Four good days in a row was beginning to seem like an impossible goal

It’s June 5, 2015. Mom and I arrived at the hospital at 8:45 A.M. We’d had three good days and were hoping for the ever elusive fourth good day. Because it was Friday, we were greeted with a new set of doctors. Dr. Velazco returned as the pulmonologist and Dr. Issac was the nephrologist. We hadn’t been in the room long when I started feeling a little anxious about our four good days. In addition to Dad’s WBC count being up by 3000 points from the previous day, he sounded somewhat congested. He coughed throughout the day, but seemed unable to expel any of the secretions from his lungs.

The dreaded dialysis machine returned and removed approximately 2400ml of fluid during the eight-hour session. We had been told that the dialysis was a temporary procedure so that his kidneys could “rest,” but we wondered how much rest they needed. Holly tried to see Dad for swallow therapy, but he was asleep and could not be roused.

The respiratory therapist gave Dad a breathing treatment, which seemed to provide him with some small amount of relief. When Mom and I left at 4:00 P.M., Dad was still sleeping.

Stan’s late arrival into town caused us to run behind schedule, so we didn’t return to the hospital until 7:30 P.M., well after the shift change.  His night nurse, Carolina, entered his room—her first time seeing him that evening.

Dad appeared weak and it seemed to me that he was struggling to breathe. Carolina spent a considerable amount of time suctioning him and getting him cleaned up for the night. He seemed a lot better when we left, but this didn’t really feel like a good day.

My good-day counter remained at 3.

respiratorBecause it was Saturday, I slept in until 6:45 A.M. I usually slept with my phone on the nightstand, but I had inadvertently left it in the family room the previous night. I retrieved the phone and noticed that I had missed a call from Scott & White at 5:14 A.M. In a panic, I called the hospital and Kelli, the charge nurse answered. She told me that at 3:00 A.M., they had had to intubate my father. Evidently, he went into hypercapneic respiratory failure. Fortunately it was an emergency situation, so they didn’t need to obtain consent from someone separated from her phone. They also reinserted an arterial line in his right arm. In addition to all this good news, his WBC count had elevated to 15,000, which meant that yesterday’s elevation really was the beginning of the end of our good-day stretch.

When we met with Dr. Velazco that morning, he said that he would perform a bronchoscopy so that he could see what was happening in Dad’s lungs. They would also collect secretion samples. Knowing more about the infection in his lungs would help them target the infection with the correct antibiotics.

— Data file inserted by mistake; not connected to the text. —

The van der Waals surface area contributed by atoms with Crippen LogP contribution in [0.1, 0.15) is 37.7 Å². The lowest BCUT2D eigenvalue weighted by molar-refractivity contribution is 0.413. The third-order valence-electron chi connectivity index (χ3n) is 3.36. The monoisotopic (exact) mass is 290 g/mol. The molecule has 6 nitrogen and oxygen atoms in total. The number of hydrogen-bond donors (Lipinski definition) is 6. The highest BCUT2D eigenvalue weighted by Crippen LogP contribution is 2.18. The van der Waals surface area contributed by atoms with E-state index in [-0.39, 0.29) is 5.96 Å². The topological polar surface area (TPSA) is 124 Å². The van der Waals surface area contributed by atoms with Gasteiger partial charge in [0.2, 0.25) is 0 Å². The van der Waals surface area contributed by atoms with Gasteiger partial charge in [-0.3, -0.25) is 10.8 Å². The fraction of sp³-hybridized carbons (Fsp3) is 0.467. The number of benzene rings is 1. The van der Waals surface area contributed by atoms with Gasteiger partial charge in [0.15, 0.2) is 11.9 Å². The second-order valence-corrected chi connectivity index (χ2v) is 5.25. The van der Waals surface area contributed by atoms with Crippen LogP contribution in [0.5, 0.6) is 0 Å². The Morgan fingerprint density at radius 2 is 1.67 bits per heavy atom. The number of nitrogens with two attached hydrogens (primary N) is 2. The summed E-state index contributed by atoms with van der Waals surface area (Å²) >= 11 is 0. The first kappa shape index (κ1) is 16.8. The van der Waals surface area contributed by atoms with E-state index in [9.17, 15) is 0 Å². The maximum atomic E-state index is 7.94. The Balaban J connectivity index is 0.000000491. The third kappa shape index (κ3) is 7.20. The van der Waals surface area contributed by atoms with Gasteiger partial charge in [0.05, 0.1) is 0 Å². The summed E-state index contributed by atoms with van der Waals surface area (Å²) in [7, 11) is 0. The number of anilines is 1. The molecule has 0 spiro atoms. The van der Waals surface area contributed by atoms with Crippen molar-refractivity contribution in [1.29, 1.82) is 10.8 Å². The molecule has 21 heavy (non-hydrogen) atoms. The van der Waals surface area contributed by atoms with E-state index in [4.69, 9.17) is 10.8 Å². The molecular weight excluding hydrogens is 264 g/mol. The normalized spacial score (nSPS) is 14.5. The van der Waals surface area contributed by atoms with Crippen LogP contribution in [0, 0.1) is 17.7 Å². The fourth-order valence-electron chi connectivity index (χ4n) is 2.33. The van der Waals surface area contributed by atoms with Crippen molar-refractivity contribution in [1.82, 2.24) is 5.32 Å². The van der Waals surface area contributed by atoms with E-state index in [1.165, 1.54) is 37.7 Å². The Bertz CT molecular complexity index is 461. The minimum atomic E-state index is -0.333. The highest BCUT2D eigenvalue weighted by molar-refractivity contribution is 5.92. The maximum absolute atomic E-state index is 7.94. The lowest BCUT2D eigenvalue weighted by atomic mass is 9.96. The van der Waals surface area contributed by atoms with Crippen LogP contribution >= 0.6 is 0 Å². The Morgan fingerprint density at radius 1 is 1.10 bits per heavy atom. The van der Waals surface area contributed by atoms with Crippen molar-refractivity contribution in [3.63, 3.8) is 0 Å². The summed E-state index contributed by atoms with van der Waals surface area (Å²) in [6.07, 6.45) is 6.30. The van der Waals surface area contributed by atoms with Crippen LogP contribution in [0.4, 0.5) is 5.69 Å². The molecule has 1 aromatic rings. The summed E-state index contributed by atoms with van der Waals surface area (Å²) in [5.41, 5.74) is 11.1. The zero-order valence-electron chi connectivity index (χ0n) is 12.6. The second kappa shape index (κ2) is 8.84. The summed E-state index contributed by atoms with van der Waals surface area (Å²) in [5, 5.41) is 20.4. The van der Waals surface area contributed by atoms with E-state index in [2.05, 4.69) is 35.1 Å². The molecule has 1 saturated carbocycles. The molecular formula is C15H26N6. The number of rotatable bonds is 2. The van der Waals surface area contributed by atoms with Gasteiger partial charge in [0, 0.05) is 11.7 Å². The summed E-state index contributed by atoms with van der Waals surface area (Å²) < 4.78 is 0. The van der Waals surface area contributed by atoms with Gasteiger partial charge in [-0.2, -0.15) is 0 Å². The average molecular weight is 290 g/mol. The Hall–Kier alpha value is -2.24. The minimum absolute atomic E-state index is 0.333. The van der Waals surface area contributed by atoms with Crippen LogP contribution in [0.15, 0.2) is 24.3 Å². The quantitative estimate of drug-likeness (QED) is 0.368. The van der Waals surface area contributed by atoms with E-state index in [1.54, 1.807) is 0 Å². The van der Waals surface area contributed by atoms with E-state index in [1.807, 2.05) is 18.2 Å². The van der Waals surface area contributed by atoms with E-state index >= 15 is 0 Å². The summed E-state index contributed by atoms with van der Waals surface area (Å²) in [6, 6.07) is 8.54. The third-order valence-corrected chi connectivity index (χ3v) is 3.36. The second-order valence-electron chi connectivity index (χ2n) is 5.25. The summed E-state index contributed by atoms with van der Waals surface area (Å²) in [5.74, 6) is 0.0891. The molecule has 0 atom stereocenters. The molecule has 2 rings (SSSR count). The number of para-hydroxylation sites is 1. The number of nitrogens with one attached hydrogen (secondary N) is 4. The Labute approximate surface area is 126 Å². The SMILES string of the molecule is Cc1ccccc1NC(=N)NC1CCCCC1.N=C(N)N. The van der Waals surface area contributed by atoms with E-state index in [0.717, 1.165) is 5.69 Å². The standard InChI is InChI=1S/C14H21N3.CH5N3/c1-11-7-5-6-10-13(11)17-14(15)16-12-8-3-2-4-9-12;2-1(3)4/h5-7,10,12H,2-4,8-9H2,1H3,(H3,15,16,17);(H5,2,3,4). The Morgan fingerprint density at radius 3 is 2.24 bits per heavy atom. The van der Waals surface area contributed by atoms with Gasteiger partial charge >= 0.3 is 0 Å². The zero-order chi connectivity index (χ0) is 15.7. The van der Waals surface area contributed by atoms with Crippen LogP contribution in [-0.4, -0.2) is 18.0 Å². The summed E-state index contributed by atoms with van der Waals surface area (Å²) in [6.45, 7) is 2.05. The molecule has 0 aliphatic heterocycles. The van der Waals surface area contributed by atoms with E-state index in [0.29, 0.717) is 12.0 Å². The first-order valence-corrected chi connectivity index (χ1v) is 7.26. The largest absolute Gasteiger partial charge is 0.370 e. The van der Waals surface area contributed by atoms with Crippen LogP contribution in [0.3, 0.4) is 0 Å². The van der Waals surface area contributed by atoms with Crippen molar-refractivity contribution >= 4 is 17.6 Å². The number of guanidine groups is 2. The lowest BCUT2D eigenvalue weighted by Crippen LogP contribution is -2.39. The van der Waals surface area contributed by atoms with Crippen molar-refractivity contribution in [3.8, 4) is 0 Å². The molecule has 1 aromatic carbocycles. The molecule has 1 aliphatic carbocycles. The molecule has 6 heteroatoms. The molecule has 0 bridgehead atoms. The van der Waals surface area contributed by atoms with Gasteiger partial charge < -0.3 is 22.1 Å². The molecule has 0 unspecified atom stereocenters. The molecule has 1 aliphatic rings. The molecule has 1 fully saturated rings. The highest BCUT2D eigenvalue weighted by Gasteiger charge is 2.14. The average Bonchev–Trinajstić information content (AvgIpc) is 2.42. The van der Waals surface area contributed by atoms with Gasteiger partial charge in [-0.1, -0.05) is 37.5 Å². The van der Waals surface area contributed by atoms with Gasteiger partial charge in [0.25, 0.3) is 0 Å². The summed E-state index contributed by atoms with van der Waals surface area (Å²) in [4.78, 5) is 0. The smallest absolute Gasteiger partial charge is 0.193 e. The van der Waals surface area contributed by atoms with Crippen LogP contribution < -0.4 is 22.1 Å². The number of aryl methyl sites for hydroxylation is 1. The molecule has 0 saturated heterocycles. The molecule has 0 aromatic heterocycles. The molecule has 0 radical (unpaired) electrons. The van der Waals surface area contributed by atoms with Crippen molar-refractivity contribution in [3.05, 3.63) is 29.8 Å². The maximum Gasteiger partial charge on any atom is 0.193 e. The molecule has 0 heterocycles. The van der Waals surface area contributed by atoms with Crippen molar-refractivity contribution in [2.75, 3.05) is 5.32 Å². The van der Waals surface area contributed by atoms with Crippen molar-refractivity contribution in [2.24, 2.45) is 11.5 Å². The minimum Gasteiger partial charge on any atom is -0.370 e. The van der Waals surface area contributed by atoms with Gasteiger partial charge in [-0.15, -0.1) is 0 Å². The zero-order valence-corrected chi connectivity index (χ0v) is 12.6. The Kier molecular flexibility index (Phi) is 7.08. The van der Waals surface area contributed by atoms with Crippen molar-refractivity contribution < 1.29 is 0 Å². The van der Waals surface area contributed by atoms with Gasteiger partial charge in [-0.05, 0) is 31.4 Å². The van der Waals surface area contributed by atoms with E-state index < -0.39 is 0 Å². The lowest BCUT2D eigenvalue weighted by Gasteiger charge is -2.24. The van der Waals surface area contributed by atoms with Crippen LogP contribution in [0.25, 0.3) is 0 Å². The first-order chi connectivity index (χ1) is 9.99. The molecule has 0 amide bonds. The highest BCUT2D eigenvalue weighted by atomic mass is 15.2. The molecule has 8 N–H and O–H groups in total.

Mom and I left the hospital during the bronchoscopy. Because Dad was fully ventilated, the process was somewhat simpler, with the possibility of fewer complications. The rains that had started a couple of weeks earlier had finally stopped, and the daily temperatures were beginning to rise. When we stopped by the house, Stan was braving the heat to mow the lawn.

When we returned to the hospital after lunch, Dr. Velazco told us that he had removed a lot of “chunky” secretions from Dad’s lungs. Dr. Velazco was from Peru, was soft spoken and spoke with an accent that my parents couldn’t understand, but I really liked him. He took time to explain my father’s situation and often skipped the $20 technical terms for the easy-to-understand 5-cent words. The removal of this “chunky” matter improved Dad’s oxygen saturation levels, which zoomed from the worrisome 80s to 100%.

Somewhere around 2:00 P.M., I received a text message from a phone number that I didn’t recognize. The message said that there was a birthday hug waiting for me in the ICU waiting room. The mystery texter turned out to be my long-time friend, Susie. She had been in Dallas (a three-hour drive from Temple), and thought that she’d stop by to say hello.

friendsSusie’s appearance in the waiting room was just one example of the random acts of kindness that my mother and I received during my father’s ordeal. I still marvel at our good fortune to have been blessed with such wonderful selfless friends. The neighbors seemed to instinctively know when we needed a meal, some cookies, or a hug. My friend Rhoda gave up a week of her time in Wisconsin to help when Mom had her stoke, and in three days, my cousin Chris would be arriving from Phoenix to help out for a week.

Although I loved their support, I never stopped hoping that I wouldn’t need it much longer.

Today was Dad’s one-month anniversary in the hospital, and the good-day counter had been reset to 0.


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